Many small investors believe professional money managers are like gods. In a hot streak, they can create profits seemingly out of thin air. After all, they have access to some of the best brains and research in the world. But of course, all they are doing is joining the herd of other money managers who believe in a strong story and combined, they have enough firepower to push share prices higher. This leads to a virtuous circle where other investors copy what they are doing.
Many managers profess to be long term investors and claim to be buying ‘undervalued’ shares for their portfolios, expecting the market to hear the penny drop and re-value them sometimes years later.
Of course, this is generally a winning strategy while the secular trend in shares remains up (as it has been for US and UK markets in our lifetimes). The only losers have been the short sellers – or so you would think.
Neil Woodford has been one of the UK’s most prominent money managers for many years and in his glory days, was hailed as having a Midas touch with Invesco Perpetual.
But how fate can take a hand to this sunny picture!
In today’s Telegraph, he gives an interview where he finally confesses his performance has been ‘particularly difficult’. That’s one way of putting the loss of £300 million in Provident Financial a few days ago I suppose!
And that has not been the only major loss. In fact, he now seems to have the reverse Midas touch – almost everything he touches sinks like a lead balloon right after the investment was made.
Of course, anyone can have a bad patch as a trader/investor. I certainly get mine (but I protect with stop losses). But what I find fascinating is his reaction to these disasters. Right after several investments had plunged he said: “”I think the stock market, yet again, has become hysterical,”
I almost spluttered into my coffee when I read that. Here he is, not blaming himself for his poor judgment, but blaming the market!
I’m sorry, but a reasonably self-aware and honest person would just not shift the responsibility from himself. He lost a lot of money for his investors and must own up. After all, he made the decisions – not the market. And did he ‘blame the market’ when times were good? Of course not – he wallowed in the publicity and adulation. How the mighty have fallen!
If he is representative of the alpha-male mentality of professional money managers, that explains a great deal about the activities of hedge funds. Most of them are simply trend-followers partly because they rate each other by a comparison with their peers – and a contrary opinion is not highly valued to put it mildly. In fact, it is career-threatening.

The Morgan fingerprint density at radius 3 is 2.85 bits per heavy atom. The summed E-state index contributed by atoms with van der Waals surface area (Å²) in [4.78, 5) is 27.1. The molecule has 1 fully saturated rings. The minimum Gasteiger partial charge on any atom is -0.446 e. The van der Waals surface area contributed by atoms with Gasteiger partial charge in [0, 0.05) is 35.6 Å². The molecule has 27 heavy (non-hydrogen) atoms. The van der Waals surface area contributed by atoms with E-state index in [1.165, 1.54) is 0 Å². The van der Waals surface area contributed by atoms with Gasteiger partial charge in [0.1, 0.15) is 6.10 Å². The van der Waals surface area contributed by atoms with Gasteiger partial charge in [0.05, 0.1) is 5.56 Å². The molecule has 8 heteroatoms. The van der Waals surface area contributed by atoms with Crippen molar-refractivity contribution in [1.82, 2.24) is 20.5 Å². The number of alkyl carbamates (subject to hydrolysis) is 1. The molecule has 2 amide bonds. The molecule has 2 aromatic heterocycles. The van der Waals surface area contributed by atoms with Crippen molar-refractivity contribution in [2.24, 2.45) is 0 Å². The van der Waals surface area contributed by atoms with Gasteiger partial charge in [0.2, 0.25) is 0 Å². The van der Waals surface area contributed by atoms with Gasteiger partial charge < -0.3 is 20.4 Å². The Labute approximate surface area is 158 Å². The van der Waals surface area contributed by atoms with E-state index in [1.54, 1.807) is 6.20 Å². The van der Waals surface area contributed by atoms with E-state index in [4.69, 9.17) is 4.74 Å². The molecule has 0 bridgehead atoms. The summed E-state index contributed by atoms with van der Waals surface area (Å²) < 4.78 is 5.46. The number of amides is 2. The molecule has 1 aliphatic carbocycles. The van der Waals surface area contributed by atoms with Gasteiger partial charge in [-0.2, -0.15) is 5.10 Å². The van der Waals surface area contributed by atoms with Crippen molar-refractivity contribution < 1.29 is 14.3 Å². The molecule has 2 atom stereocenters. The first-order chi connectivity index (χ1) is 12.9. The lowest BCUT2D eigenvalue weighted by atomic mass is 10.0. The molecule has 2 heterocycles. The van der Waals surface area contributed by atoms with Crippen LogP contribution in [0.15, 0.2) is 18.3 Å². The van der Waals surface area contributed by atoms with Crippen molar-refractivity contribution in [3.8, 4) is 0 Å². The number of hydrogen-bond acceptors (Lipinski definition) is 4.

In a nutshell, that is why I take a close interest in what the pros are doing – and look to take the opposite stance when the stars line up. They herd just like retail investors, but with more devastating consequences.
Crude oil prices remain in a major uptrend.
One of the sure signs of a bull trend is the performance of the Brent/WTI spread. It has been surging of late and has made a 36-month high
Brent is trading at the $54.50 level currently while WTI is at $49.50. What is this telling me? For one thing, the higher Brent price (where offshore OPEC oil is traded) demonstrates that the much-doubted OPEC production cut announcements are actually being realized. Now that’s a surprise – historically, over the years many OPEC nations have ‘cheated’ and actually increased production and that tended to put a cap on any rallies.
But, heaven forbid, have they been on the road to Damascus and been converted?
At the current $5 spread, it may well pay importers to source their oil from the USA – and help support WTI.
Since last year, I have set a $60 target and although the path has been very rocky, I still have that as a serious target. Here is the weekly
The Elliott waves are pretty clear. From the $113 top in August 2013, the market descended in waves 1 and 2 and a long and strong wave 3. Wave 5 was terminated at the $28 level on a large momentum divergence in January 2016 – an even I managed to catch and advise long trades close to that low.
Thus the scene was set for a multi-month rally in three main waves. As it turned out, the rally took place in fits and starts and was a nightmare to trade. But the A wave high was finally put in in January this year. From that high, wave B was likewise difficult to time but I managed to catch the low at $42 in June and rode the rally.
Also, on the latest dip to the $46 level on August 30, I was able to advise new long trades and today the market is moving up to test the blue trendline in the $52 area.
But my real goal is the Fibonacci 38% level at $60. That will be my main prize. Heer is the weekly chart of Brent
You can see the form of the two charts are quite different, but both sport the same Elliott waves. Just today, Brent has just poked above the blue trendline and on its way towards the $66 target.
Of course, this strong rally is counter-intuitive for those who believe oil demand will fall off now that electric vehicles are on the scene -and are being hyped to the skies. But there are many scenarios that could damage or delay this event. Whether demand rises or falls, if my wave labels are correct, these fundamental considerations will have no bearing on the progress of the waves.